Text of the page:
A comedy about a lovable dummy or uplifting fool typically packages condescending mockery with moralizing that condescends too. To its credit, “Our Idiot Brother” decently treats its characters and audience to homilies about telling and living the truth. There’s a good-faith effort afoot to laugh at the title’s innocent idiot Ned (Paul Rudd) and his three smarter if insincere sisters (Emily Mortimer, Elizabeth Banks and Zooey Deschanel). Ned is a chronic embarrassment. After stupidly selling pot to a policeman in uniform, he gets out of prison. He finds that his organic girlfriend on Long Island no longer has room for him in her arms or on her farm, so he decamps from sister to sister, passing through the careerist scenes of the West Village, Park Slope and Bushwick. All three sisters are making it, more or less, through lying to themselves and others. Everywhere he goes, Ned haplessly triggers calamities through his honesty. Ironically, his slow-fuse outburst against duplicity explodes in a family gathering during a game of charades. Jesse Peretz directs a screenplay by his sister Evgenia Peretz and her husband David Schisgall. One of their producers claims, not so plausibly: “The story behind this movie is age-old. You can go all the way back to Cain and Abel: Cain and Abel is essentially a story about the ‘idiot brother.’” If Ned would never utter that inanity, nor would he insult you for saying it to hype his film. With Adam Scott, Hugh Dancy, Steve Coogan, Kathryn Hahn, Rashida Jones, Shirley Knight, Matthew Mindler. 90m. (Bill Stamets)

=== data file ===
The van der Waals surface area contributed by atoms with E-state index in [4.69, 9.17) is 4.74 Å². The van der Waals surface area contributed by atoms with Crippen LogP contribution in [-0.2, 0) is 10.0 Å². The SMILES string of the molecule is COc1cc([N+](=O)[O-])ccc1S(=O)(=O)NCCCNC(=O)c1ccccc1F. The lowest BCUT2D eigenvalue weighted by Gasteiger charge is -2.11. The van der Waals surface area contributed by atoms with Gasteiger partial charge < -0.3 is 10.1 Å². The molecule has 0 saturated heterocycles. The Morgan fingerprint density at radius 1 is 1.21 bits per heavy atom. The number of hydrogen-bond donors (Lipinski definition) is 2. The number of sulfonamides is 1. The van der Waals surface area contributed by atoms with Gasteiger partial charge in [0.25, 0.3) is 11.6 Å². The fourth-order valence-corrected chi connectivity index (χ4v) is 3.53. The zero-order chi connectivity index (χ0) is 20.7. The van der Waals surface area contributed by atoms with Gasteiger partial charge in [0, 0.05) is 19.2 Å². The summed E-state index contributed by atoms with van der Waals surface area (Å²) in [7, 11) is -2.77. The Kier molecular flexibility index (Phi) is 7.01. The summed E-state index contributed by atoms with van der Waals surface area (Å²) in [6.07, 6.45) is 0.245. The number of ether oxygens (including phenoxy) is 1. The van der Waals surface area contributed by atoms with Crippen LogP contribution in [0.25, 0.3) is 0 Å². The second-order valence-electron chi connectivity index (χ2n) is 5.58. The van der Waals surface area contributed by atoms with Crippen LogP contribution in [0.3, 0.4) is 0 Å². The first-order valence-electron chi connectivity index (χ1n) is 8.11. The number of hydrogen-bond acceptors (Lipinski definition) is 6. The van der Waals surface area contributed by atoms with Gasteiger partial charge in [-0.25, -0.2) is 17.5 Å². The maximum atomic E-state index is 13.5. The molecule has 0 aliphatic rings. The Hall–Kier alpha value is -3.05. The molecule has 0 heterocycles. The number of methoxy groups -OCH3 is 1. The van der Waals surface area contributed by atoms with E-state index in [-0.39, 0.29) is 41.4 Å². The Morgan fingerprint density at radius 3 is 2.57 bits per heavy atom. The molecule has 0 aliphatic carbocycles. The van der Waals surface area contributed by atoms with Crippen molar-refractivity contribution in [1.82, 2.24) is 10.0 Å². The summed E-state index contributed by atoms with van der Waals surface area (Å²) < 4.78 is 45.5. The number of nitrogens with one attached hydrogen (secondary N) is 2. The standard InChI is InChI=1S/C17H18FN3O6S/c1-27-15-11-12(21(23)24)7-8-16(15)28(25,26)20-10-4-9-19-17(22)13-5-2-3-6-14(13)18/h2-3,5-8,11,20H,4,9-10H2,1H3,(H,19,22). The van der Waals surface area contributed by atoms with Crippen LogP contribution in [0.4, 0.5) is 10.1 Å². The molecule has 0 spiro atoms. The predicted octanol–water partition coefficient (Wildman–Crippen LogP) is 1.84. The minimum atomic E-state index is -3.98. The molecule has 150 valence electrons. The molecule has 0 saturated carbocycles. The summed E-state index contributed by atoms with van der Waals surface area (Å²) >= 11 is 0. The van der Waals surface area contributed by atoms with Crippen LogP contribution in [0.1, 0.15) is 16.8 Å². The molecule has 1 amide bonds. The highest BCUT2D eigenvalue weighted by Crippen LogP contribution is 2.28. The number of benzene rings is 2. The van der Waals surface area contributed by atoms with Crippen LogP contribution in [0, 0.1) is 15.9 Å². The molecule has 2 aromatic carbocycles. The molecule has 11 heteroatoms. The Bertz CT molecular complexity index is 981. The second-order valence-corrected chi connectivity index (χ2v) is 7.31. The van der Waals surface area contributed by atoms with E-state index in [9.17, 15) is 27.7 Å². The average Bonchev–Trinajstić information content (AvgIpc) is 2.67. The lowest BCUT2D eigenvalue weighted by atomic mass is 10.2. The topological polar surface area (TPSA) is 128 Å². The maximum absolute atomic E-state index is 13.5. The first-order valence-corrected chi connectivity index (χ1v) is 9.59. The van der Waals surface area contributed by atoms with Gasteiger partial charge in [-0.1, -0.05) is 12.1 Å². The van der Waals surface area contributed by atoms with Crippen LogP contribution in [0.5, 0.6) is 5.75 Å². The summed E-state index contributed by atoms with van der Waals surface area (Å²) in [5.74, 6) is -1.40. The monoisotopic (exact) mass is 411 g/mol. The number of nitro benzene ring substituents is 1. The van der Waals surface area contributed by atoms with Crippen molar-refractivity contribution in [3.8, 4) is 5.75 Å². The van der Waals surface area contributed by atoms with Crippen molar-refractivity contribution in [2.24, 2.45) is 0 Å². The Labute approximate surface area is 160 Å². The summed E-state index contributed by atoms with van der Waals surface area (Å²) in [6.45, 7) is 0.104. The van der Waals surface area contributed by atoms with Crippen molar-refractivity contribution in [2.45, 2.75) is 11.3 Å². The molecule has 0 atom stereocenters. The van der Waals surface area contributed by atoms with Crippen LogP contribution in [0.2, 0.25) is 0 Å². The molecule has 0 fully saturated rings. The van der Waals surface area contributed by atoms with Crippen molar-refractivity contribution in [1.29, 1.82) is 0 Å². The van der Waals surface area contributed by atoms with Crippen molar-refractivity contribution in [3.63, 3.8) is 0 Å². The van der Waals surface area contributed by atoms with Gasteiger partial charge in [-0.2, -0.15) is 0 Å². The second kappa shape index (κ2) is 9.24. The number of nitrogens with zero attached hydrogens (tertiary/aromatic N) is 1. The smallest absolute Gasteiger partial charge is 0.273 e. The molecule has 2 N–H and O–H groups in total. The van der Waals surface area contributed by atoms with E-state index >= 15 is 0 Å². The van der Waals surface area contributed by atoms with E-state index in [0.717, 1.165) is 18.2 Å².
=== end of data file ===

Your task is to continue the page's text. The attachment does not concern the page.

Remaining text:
“Our Idiot Brother” opens Friday.
Ray Pride is Newcity’s film critic and a contributing editor to Filmmaker magazine.
His multimedia history of Chicago “Ghost Signs” will be published later this year.